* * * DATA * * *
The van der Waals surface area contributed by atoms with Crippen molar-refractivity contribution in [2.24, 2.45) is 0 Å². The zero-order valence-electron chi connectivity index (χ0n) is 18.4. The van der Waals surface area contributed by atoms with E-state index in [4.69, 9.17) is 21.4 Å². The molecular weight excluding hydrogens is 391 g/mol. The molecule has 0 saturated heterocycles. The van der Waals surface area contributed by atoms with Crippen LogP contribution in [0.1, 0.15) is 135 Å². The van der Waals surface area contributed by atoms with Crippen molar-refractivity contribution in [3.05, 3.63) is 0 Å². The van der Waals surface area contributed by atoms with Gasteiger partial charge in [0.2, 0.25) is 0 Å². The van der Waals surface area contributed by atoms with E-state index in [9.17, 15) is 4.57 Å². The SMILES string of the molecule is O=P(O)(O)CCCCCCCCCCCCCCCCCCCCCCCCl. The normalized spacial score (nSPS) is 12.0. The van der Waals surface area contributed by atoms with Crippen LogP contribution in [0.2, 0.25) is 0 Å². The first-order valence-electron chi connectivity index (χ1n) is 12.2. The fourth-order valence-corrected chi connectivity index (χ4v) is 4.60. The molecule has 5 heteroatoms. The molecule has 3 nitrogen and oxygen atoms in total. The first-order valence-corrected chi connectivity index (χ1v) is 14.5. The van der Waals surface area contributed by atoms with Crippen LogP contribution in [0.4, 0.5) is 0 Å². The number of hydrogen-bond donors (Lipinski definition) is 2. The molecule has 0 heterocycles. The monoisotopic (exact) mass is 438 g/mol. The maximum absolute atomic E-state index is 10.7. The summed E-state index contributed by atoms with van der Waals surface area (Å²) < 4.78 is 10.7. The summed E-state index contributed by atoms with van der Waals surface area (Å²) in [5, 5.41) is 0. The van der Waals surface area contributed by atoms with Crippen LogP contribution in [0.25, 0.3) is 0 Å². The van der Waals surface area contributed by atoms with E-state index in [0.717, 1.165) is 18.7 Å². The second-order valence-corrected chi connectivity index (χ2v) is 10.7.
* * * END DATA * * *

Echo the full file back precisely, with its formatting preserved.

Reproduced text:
The van der Waals surface area contributed by atoms with Crippen molar-refractivity contribution in [2.24, 2.45) is 0 Å². The zero-order valence-electron chi connectivity index (χ0n) is 18.4. The van der Waals surface area contributed by atoms with E-state index in [4.69, 9.17) is 21.4 Å². The molecular weight excluding hydrogens is 391 g/mol. The molecule has 0 saturated heterocycles. The van der Waals surface area contributed by atoms with Crippen LogP contribution in [0.1, 0.15) is 135 Å². The van der Waals surface area contributed by atoms with Crippen molar-refractivity contribution in [3.05, 3.63) is 0 Å². The van der Waals surface area contributed by atoms with Gasteiger partial charge in [0.2, 0.25) is 0 Å². The van der Waals surface area contributed by atoms with E-state index in [9.17, 15) is 4.57 Å². The SMILES string of the molecule is O=P(O)(O)CCCCCCCCCCCCCCCCCCCCCCCCl. The normalized spacial score (nSPS) is 12.0. The van der Waals surface area contributed by atoms with Crippen LogP contribution in [0.2, 0.25) is 0 Å². The first-order valence-electron chi connectivity index (χ1n) is 12.2. The fourth-order valence-corrected chi connectivity index (χ4v) is 4.60. The molecule has 5 heteroatoms. The molecule has 3 nitrogen and oxygen atoms in total. The first-order valence-corrected chi connectivity index (χ1v) is 14.5. The van der Waals surface area contributed by atoms with Crippen LogP contribution in [0.4, 0.5) is 0 Å². The number of hydrogen-bond donors (Lipinski definition) is 2. The molecule has 0 heterocycles. The monoisotopic (exact) mass is 438 g/mol. The maximum absolute atomic E-state index is 10.7. The summed E-state index contributed by atoms with van der Waals surface area (Å²) < 4.78 is 10.7. The summed E-state index contributed by atoms with van der Waals surface area (Å²) in [5, 5.41) is 0. The van der Waals surface area contributed by atoms with Crippen LogP contribution in [0.25, 0.3) is 0 Å². The van der Waals surface area contributed by atoms with E-state index in [0.717, 1.165) is 18.7 Å². The second-order valence-corrected chi connectivity index (χ2v) is 10.7.